Katrina is going to be teaching later this month ~ Application Nation: Grants, Residencies, and Fellowships for Artists
We're so interested in this topic and in learning more about how to go about these applications that we interviewed Katrina to get more in depth before the workshop. We hope you can join us.
Hello Tiffany, Stef, and Mati!
Thanks for inviting me to teach this upcoming workshop at Teahouse Studios. I’m so excited to work with you to offer Application Nation: Grants, Residencies and Fellowships for Artists. Having written and received grants and also been awarded residencies and fellowships, I’m thrilled to offer this information to other artists.
I worked in nonprofit arts organizations for over twelve years, most recently as the Program Director of Artists Resources at Intersection for the Arts in San Francisco. I’ve helped hundreds of artists write, edit, submit, and receive funding, residencies, and fellowships. I firmly believe that all working artists should have access to this information to allow for greater support and a larger community in pursuing their creative work. In addition to selling our artwork we can also receive funding for creating work that might not be viable in a commercial market.
Meaning, we can access support (financial and otherwise) for work that we cannot sell such as installations, collaborations, performances, publications, social practice, street art, public art, and any community-based projects we might envision. We can access funding and other support for more traditional practices like drawing and painting too, of course.
1. What exactly do you mean when you talk about grants and funding?
There are two types of income sources for most artists: contributed and earned. Earned income is money that results when goods or services are exchanged. Meaning, we receive earned income when we sell a painting, a book, a class, tickets to a show, or anything that can be considered “earned” income.
Contributed income is money that is exchanged without involving goods or services. This is a large income source for nonprofit organizations. As individual artists we can partner with nonprofit organizations (more formally through what’s called, “fiscal sponsorship”) to receive contributed income. This means we can receive funds from grants, foundations, corporations, city/ state/ national sources, or individuals like our family members or friends. And, these individuals can take the donation as a tax write-off once we have a sponsor.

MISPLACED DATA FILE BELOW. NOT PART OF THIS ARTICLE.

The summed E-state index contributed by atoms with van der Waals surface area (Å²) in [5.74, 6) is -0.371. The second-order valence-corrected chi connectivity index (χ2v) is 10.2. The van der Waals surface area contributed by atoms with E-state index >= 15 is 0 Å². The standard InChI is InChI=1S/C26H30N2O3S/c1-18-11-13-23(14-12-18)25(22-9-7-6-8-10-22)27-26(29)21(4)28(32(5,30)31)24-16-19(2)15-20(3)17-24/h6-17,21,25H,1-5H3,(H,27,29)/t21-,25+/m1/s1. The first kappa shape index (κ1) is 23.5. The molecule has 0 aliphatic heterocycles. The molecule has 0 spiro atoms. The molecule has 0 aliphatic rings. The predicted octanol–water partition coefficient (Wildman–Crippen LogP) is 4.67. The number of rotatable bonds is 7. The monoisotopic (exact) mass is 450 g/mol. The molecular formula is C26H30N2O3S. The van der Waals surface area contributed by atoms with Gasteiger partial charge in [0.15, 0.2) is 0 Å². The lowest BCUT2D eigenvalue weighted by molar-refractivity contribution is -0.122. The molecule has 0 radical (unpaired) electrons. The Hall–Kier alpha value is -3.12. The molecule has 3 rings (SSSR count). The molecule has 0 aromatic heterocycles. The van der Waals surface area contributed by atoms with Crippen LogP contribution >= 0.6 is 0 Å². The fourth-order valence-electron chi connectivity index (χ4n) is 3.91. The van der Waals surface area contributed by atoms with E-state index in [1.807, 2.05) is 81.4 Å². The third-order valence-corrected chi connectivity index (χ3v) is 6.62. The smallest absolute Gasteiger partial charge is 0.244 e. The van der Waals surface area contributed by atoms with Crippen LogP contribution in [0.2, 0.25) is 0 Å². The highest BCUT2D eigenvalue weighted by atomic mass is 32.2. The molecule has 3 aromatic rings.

In Application Nation, we’ll cover the various forms of contributed income but we’ll focus on those sources that require an application. Mostly grants through foundations and corporations and also non-income applications that provide support through time or community—like residencies and fellowships.
2. How has access to this information changed your work and the work of your artist friends?
Access to this information is important for working artists anywhere! Once you’ve secured a fiscal sponsor (or in some cases you don’t need a fiscal sponsor as some foundations—like the Puffin Foundation [hint, hint]—grant directly to an individual artist) you can receive funding for the creation of your work, the support of your community, and for creative projects that might fall outside of traditional mediums.
It’s changed my own practice as I’ve been able to secure time to attend residencies to create new work and grow my community, successfully received fellowships to pay for my training and teaching, and also received grants to offset the costs of installations, photography shoots, and the creation of community-based work like large-scale collaborations. It’s a great way to diversify your art practice and your income stream.
Of course, you can sell a painting but maybe you can’t sell a mural to your neighborhood school. Or maybe you want to create a support group of artists in your practice but you want to be paid for your coordinating efforts. There’s an infinite list of creative projects that could benefit from this support. The list of projects is limitless.
3. What's important about this for individual artists to know?
Everything. Truly, I want individual artists to know everything about applying for this support. Because I want them to feel like they have the resources they need to create their work. And “resources” might mean funding and learning about applications and budgets but it also means community building and skill-sharing and securing the time and the support to create the best work.
Of course, I can’t teach individual artists everything about grants, residencies, and fellowships but I’m confident I can meet them where they are in their career and I can help them identify goals, prospect support/ funding, and create a strong application to gain the support they need. I’m passionate about artists’ resources and I want to share that passion with my fellow artists. Yes, I do.
4. What's the most surprising thing you've learned about applying for funding as an artist?
It’s available to everyone. That can be surprising because we often think, “Oh, that’s great for so-and-so artist but my artwork doesn’t fit within that context”. Not true. With the right tools and information anyone can create a compelling application for funding, residencies, or other forms of artist support. Truly.
Artists who receive this type of support come from various levels of experience and expertise. They have various backgrounds and interests and income levels and educations. It’s really about making a strong pitch, having good work samples, and being familiar with the application and guidelines. Of course, there are some tips and tricks you learn along the way and that’s what I’ll share in the workshop. Come join! It promises to be informative and, I dare say, fun.
Thank you Katrina! This was so awesome and informative, can't wait to learn more in class!